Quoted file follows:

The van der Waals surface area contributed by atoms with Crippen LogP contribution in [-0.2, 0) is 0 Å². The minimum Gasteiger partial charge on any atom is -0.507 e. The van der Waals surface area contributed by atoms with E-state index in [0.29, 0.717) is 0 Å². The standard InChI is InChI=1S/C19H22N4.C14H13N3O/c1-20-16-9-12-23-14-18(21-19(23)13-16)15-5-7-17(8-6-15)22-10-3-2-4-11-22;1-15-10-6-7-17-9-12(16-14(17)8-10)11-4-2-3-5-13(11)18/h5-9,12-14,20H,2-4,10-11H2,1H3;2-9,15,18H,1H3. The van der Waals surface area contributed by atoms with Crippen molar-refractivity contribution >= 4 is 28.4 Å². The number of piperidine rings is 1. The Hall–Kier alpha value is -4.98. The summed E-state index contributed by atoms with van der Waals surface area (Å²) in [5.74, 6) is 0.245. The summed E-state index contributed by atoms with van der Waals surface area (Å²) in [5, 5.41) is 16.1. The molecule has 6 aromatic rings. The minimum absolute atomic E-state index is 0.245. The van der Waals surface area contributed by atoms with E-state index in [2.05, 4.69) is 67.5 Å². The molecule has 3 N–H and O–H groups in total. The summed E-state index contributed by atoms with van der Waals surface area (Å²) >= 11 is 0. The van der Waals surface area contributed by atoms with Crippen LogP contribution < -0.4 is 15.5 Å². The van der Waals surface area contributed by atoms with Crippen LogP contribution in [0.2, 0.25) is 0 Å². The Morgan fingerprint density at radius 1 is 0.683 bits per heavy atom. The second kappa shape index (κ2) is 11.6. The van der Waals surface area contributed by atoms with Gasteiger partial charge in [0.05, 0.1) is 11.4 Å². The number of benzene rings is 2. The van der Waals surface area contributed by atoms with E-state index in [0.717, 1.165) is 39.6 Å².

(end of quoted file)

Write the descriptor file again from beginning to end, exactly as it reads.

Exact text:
The van der Waals surface area contributed by atoms with Crippen LogP contribution in [-0.2, 0) is 0 Å². The minimum Gasteiger partial charge on any atom is -0.507 e. The van der Waals surface area contributed by atoms with E-state index in [0.29, 0.717) is 0 Å². The standard InChI is InChI=1S/C19H22N4.C14H13N3O/c1-20-16-9-12-23-14-18(21-19(23)13-16)15-5-7-17(8-6-15)22-10-3-2-4-11-22;1-15-10-6-7-17-9-12(16-14(17)8-10)11-4-2-3-5-13(11)18/h5-9,12-14,20H,2-4,10-11H2,1H3;2-9,15,18H,1H3. The van der Waals surface area contributed by atoms with Crippen molar-refractivity contribution >= 4 is 28.4 Å². The number of piperidine rings is 1. The Hall–Kier alpha value is -4.98. The summed E-state index contributed by atoms with van der Waals surface area (Å²) in [5.74, 6) is 0.245. The summed E-state index contributed by atoms with van der Waals surface area (Å²) in [5, 5.41) is 16.1. The molecule has 6 aromatic rings. The minimum absolute atomic E-state index is 0.245. The van der Waals surface area contributed by atoms with E-state index in [2.05, 4.69) is 67.5 Å². The molecule has 3 N–H and O–H groups in total. The summed E-state index contributed by atoms with van der Waals surface area (Å²) >= 11 is 0. The van der Waals surface area contributed by atoms with Crippen LogP contribution < -0.4 is 15.5 Å². The van der Waals surface area contributed by atoms with Crippen LogP contribution in [0.2, 0.25) is 0 Å². The Morgan fingerprint density at radius 1 is 0.683 bits per heavy atom. The second kappa shape index (κ2) is 11.6. The van der Waals surface area contributed by atoms with Gasteiger partial charge in [0.05, 0.1) is 11.4 Å². The number of benzene rings is 2. The van der Waals surface area contributed by atoms with E-state index in [0.717, 1.165) is 39.6 Å².